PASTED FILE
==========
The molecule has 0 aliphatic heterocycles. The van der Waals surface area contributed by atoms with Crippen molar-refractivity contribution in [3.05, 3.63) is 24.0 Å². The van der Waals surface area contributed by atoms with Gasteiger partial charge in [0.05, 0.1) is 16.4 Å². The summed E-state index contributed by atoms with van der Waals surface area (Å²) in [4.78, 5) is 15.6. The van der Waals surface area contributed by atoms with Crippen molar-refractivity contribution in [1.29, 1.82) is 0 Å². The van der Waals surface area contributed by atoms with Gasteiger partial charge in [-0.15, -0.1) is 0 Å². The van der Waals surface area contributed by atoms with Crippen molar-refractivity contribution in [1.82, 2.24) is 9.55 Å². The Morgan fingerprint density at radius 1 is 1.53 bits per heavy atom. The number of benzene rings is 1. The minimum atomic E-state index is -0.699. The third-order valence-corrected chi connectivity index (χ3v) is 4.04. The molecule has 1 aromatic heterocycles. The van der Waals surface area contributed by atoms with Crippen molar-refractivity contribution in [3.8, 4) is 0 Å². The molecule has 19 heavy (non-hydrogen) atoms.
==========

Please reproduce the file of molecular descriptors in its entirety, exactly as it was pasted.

The molecule has 0 aliphatic heterocycles. The van der Waals surface area contributed by atoms with Crippen molar-refractivity contribution in [3.05, 3.63) is 24.0 Å². The van der Waals surface area contributed by atoms with Gasteiger partial charge in [0.05, 0.1) is 16.4 Å². The summed E-state index contributed by atoms with van der Waals surface area (Å²) in [4.78, 5) is 15.6. The van der Waals surface area contributed by atoms with Crippen molar-refractivity contribution in [1.29, 1.82) is 0 Å². The van der Waals surface area contributed by atoms with Gasteiger partial charge in [-0.15, -0.1) is 0 Å². The van der Waals surface area contributed by atoms with Crippen molar-refractivity contribution in [1.82, 2.24) is 9.55 Å². The Morgan fingerprint density at radius 1 is 1.53 bits per heavy atom. The number of benzene rings is 1. The minimum atomic E-state index is -0.699. The third-order valence-corrected chi connectivity index (χ3v) is 4.04. The molecule has 1 aromatic heterocycles. The van der Waals surface area contributed by atoms with Crippen molar-refractivity contribution in [3.8, 4) is 0 Å². The molecule has 19 heavy (non-hydrogen) atoms.